1Department of Physics, University of Toronto, Toronto, Ontario, Canada
2Cooperative Institute for Research in Environmental Sciences University of Colorado/NOAA Earth System Research Laboratory, Physical Sciences Division, Boulder, CO, USA
Received: 01 Nov 2011 – Published in Atmos. Chem. Phys. Discuss.: 14 Dec 2011
Abstract. In a recent paper Hu et al. (2011) suggest that the recovery of stratospheric ozone during the first half of this century will significantly enhance free tropospheric and surface warming caused by the anthropogenic increase of greenhouse gases, with the effects being most pronounced in Northern Hemisphere middle and high latitudes. These surprising results are based on a multi-model analysis of CMIP3 model simulations with and without prescribed stratospheric ozone recovery. Hu et al. suggest that in order to properly quantify the tropospheric and surface temperature response to stratospheric ozone recovery, it is necessary to run coupled atmosphere-ocean climate models with stratospheric ozone chemistry. The results of such an experiment are presented here, using a state-of-the-art chemistry-climate model coupled to a three-dimensional ocean model. In contrast to Hu et al., we find a much smaller Northern Hemisphere tropospheric temperature response to ozone recovery, which is of opposite sign. We suggest that their result is an artifact of the incomplete removal of the large effect of greenhouse gas warming between the two different sets of models.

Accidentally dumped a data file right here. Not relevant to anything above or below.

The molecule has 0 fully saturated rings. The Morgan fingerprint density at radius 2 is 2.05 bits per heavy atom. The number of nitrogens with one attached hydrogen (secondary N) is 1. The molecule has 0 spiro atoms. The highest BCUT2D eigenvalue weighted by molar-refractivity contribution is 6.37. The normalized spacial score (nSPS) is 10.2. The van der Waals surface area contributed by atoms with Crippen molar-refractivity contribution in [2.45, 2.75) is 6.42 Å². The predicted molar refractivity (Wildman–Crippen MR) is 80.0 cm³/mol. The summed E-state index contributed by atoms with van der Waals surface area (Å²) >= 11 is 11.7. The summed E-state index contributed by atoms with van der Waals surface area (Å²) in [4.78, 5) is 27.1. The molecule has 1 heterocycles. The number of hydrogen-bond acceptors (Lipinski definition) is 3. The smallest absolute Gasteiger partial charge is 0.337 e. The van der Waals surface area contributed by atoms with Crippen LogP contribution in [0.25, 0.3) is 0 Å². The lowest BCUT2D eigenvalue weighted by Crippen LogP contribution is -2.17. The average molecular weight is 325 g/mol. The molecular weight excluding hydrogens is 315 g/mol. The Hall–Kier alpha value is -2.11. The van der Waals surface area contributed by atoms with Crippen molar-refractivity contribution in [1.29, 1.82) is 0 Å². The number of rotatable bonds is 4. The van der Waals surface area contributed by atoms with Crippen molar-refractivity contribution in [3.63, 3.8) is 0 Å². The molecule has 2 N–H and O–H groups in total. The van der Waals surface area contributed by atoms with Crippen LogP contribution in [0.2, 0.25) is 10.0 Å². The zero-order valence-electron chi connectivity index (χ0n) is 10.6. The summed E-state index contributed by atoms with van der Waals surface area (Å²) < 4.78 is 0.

Revised: 15 Feb 2012 – Accepted: 23 Feb 2012 – Published: 07 Mar 2012
McLandress, C., Perlwitz, J., and Shepherd, T. G.: Comment on "Tropospheric temperature response to stratospheric ozone recovery in the 21st century" by Hu et al. (2011), Atmos. Chem. Phys., 12, 2533-2540, doi:10.5194/acp-12-2533-2012, 2012.